Do NOT try and shove a bunch of different stories in here—instead, focus on the ONE greatest hit that will get the adcom to LIKE you and WANNA GET TO KNOW YOU MORE because you come across irresistible in some way shape or form. This is 90% about personality, and 10% about resume. If we watch this video and say “wow, what an impressive person!” that’s a start. If, however, we say “holy crap I would KILL to meet that person” or “Man, I’d like to invite THAT person to a dinner party,” then congrats, because that’s the best possible reaction.

If you’re not naturally gifted in extemporaneous speaking, then there are things you can do to develop some of that swagger. Those steps above may be worth considering as a starting point.

August 1, 2022


Please submit a one-page resume. This will help us easily track your academic and career path. Try to focus on your work results, not just your title or job description.

Here are some pointers on formatting:

-One page limit
-Times New Roman font
-Size 10 font
-Word or PDF formats only

Provide the following information in reverse chronological order:

-Education: Please include relevant awards, scholarships and professional societies
-Work Experience: Please include company name, title, results-oriented bullets that demonstrate your skill set, and dates
-Additional information: Please include extracurricular activities/community service, technical skills/certifications, and special skills/interests, and languages spoken (if applicable)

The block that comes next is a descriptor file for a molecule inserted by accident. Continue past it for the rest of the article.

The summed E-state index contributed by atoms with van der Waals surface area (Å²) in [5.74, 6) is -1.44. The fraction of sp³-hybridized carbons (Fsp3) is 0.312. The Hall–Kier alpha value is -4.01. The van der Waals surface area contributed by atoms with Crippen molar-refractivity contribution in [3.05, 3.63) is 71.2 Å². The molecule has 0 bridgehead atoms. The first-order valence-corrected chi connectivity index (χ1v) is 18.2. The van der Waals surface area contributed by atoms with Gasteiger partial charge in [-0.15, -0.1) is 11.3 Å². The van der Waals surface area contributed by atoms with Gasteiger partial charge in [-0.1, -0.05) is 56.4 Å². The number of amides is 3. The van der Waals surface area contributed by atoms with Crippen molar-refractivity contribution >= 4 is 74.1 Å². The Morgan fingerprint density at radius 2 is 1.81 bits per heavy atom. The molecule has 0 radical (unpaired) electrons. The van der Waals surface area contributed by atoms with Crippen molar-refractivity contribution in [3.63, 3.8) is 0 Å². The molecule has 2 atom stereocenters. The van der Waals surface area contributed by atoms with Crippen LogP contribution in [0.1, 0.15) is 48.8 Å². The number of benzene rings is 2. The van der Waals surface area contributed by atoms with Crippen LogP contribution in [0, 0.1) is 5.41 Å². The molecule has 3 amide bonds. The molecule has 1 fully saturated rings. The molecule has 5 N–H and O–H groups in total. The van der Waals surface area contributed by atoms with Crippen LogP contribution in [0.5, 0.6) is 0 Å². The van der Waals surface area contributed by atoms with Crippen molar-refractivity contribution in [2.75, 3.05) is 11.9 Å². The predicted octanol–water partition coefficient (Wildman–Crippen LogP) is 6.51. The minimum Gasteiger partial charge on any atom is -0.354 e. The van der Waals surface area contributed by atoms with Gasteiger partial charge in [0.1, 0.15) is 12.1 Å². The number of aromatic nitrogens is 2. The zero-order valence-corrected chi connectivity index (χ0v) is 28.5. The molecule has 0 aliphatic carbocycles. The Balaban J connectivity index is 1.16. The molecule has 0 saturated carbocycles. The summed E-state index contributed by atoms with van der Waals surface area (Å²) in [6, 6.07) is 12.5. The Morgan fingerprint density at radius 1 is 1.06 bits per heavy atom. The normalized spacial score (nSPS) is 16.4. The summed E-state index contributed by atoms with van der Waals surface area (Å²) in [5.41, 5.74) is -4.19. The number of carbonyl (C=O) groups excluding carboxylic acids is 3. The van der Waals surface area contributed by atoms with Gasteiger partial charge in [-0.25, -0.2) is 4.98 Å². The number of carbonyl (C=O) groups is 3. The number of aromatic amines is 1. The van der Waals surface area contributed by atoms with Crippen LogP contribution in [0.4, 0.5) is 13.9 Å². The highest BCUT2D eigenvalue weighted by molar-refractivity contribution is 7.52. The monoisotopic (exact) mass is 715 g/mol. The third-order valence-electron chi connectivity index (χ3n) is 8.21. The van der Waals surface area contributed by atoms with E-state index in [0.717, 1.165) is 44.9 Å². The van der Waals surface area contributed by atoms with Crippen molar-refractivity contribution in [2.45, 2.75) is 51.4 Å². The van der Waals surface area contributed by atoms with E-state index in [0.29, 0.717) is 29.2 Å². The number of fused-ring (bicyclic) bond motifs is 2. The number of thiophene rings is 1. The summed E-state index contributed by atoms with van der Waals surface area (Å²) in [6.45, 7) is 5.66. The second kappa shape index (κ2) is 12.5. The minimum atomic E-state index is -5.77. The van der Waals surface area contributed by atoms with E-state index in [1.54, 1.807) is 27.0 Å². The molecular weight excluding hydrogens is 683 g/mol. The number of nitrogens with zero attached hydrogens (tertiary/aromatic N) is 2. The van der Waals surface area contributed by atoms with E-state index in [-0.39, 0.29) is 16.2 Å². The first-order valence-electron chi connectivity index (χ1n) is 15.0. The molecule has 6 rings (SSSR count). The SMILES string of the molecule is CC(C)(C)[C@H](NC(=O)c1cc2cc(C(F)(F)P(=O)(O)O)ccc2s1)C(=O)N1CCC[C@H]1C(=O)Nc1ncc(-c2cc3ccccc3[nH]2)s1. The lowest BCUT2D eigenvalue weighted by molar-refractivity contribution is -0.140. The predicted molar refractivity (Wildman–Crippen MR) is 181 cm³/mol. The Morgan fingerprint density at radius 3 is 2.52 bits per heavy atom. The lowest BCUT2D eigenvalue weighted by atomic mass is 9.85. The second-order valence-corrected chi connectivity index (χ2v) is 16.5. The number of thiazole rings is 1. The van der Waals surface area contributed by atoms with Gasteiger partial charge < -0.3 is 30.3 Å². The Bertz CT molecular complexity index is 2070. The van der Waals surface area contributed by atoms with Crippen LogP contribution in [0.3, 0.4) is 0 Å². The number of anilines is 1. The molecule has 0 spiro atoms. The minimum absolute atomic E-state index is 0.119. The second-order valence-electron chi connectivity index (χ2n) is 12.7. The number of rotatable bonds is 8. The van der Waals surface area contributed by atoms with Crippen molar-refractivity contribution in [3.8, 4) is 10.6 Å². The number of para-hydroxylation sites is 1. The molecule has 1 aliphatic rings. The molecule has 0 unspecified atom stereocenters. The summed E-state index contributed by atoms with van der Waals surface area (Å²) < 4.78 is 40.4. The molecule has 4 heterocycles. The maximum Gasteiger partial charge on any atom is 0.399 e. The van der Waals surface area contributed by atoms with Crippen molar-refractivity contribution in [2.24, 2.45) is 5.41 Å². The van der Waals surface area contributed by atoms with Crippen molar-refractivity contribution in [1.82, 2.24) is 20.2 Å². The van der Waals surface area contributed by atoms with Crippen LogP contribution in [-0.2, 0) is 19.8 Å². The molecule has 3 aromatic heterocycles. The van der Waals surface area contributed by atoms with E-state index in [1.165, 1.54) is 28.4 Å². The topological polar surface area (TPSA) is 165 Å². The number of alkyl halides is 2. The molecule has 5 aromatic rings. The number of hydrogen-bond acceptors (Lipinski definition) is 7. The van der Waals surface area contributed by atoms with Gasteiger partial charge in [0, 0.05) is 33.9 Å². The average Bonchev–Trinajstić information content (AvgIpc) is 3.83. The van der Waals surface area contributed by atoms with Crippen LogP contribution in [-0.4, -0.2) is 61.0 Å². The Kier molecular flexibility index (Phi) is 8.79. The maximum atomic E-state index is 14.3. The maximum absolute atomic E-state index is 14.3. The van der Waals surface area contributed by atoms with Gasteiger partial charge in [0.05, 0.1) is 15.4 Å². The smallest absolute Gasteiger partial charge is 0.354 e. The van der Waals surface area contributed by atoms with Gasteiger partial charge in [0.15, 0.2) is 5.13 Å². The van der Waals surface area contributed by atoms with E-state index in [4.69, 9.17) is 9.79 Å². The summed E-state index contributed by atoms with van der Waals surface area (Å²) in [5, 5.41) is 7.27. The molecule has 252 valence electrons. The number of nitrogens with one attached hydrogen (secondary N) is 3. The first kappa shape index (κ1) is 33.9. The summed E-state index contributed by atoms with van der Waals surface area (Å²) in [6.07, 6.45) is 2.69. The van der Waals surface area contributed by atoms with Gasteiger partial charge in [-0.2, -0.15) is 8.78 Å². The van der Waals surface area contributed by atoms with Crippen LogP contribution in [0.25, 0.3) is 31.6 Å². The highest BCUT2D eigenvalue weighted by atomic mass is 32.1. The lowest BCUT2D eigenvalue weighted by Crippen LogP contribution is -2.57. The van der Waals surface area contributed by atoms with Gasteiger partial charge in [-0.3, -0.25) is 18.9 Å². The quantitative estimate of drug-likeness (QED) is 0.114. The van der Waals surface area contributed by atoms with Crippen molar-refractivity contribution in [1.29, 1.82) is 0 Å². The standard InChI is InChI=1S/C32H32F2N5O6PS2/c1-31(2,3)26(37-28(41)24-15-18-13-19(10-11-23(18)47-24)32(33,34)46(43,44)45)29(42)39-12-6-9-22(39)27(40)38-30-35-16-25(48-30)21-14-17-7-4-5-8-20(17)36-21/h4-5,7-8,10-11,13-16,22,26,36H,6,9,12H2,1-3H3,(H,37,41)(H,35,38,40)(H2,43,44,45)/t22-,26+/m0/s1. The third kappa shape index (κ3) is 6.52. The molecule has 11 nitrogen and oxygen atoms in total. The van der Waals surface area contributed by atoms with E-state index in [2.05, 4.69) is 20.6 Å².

We have lots to say about résumés… including all the juicy nuggets contained in this entire guide we created specifically to help you write a killer one-pager. But let’s key in on a few CHOICE words from MIT here.

Reverse chronological order is fairly standard, but the fact that they’re throwing a spotlight on it is a hint that either or both (1) some folks incorrectly do it the opposite way and LEAD with earlier stuff, like college, and then whatever comes next, but maybe more interestingly (2) that the truly important stuff is the most recent few years of your life.

The dialogue in the reader’s head probably goes something like “Let me get a quick gauge about where this person is at RIGHT now, what s/he’s up to, and what s/he’s achieving TODAY. Got it, now, let me get a sense of the career ARC. Where did this person start out, what was s/he achieving at any given moment, but also, does his trajectory from one node to the next feel sluggish? Or does this person feel like a juggernaut? Is s/he just blowing out the competition left and right, or is s/he doing serviceable-level work? Where does it seem like it’s all headed?

Anyway, use reverse chronological order to offer up that initial high-level glimpse, then they can dip as far back as they need to get as much as of the story as they care to.

The other neat thing worth mentioning is the list of information they’d like included. On the one hand they’re talking about stuff like community service and volunteer activity, but also, they’re asking you to “unflatten” the 2D portrait of yourself with dimension in the form of skills, hobbies, interests, quirks; in other words “stuff that may be unique to you and/or interesting as hell to read about.” Some folks go to this additional information section FIRST before scanning the rest, to hunt for signs of life. Have fun here folks. Include FUN stuff. Include weird stuff. Cool talents, weird talents, weird anything. You’ll want someone to reel you in because you CAN go overboard. But take a swing. Straightforward and lifeless just puts that much more pressure on the REST of your writing to provide all the personality and color. This is an easy way to INSTANTLY stand out against a person with a similar “résumé.”

August 1, 2022

Cover Letter